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Journal of Materials Science

, Volume 41, Issue 23, pp 7814–7823 | Cite as

Nanoscale precipitation and mechanical properties of Al-0.06 at.% Sc alloys microalloyed with Yb or Gd

  • Marsha E. van Dalen
  • David C. Dunand
  • David N. Seidman
Article

Abstract

Dilute Al-0.06 at.% Sc alloys with microalloying additions of 50 at. ppm of ytterbium (Yb) or gadolinium (Gd) are studied with 3D local-electrode atom-probe (LEAP) tomography for different aging times at 300 °C. Peak-aged alloys exhibit Al3(Sc1−xYbx) or Al3(Sc1−xGdx) precipitates (L12 structure) with a higher number density (and therefore higher peak hardness) than a binary Al-0.06 at.% Sc alloy. The Al–Sc–Gd alloy exhibits a higher number density of precipitates with a smaller average radius than the Al–Sc–Yb alloy, leading to a higher hardness. In the Al–Sc–Gd alloy, only a small amount of the Sc is replaced by Gd in the Al3(Sc1−xGdx) precipitates, where x = 0.08. By contrast, the hardness incubation time is significantly shorter in the Al–Sc–Yb alloy, due to the formation of Yb-rich Al3(Yb1−xScx) precipitates to which Sc subsequently diffuses, eventually forming Sc-rich Al3(Sc1−xYbx) precipitates. For both alloys, the precipitate radii are found to be almost constant to an aging time of 24 h, although the concentration and distribution of the RE elements in the precipitates continues to evolve temporally. Similar to microhardness at ambient temperature, the creep resistance at 300 °C is significantly improved by RE microalloying of the binary Al-0.06 at.% Sc alloy.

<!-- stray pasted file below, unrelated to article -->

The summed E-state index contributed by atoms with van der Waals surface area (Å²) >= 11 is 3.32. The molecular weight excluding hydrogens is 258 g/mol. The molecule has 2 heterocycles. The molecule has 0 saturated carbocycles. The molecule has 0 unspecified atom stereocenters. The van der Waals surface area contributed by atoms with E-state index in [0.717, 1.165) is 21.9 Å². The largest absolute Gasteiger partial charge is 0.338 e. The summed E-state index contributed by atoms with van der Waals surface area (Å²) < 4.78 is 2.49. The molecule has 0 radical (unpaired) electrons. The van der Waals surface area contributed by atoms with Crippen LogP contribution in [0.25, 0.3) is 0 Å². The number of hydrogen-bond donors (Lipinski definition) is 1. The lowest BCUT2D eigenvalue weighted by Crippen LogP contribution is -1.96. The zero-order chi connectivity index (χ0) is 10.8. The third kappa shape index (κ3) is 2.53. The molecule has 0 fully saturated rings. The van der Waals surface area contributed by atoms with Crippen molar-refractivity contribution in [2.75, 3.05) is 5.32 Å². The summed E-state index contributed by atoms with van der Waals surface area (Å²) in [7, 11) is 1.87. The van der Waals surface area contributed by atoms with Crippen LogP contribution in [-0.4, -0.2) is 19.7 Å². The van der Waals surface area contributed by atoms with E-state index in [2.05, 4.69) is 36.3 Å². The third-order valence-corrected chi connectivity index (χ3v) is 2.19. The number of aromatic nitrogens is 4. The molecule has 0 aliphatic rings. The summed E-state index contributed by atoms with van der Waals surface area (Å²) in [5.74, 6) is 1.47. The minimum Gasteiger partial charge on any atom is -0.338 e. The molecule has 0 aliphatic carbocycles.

Keywords

Aging Time Threshold Stress Al3Sc Peak Hardness High Number Density 

Notes

Acknowledgements

This research was supported by the United States Department of Energy through grant DE-FG02–98ER45721. Atom-probe tomographic measurements were performed at the Northwestern University Center for Atom-Probe Tomography (NUCAPT), using a LEAP tomograph purchased with funding from the NSF-MRI (DMR-0420532, Dr. Charles Bouldin monitor) and ONR-DURIP (N00014–0400798, Dr. Julie Christodoulou monitor) programs. The authors thank Richard Karnesky and Keith Knipling (Northwestern University) for helpful discussions.

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Copyright information

© Springer Science+Business Media, LLC 2006

Authors and Affiliations

  • Marsha E. van Dalen
    • 1
  • David C. Dunand
    • 1
  • David N. Seidman
    • 1
    • 2
  1. 1.Department of Materials Science and EngineeringNorthwestern UniversityEvanstonUSA
  2. 2.Northwestern University Center for Atom-Probe Tomography (NUCAPT)EvanstonUSA

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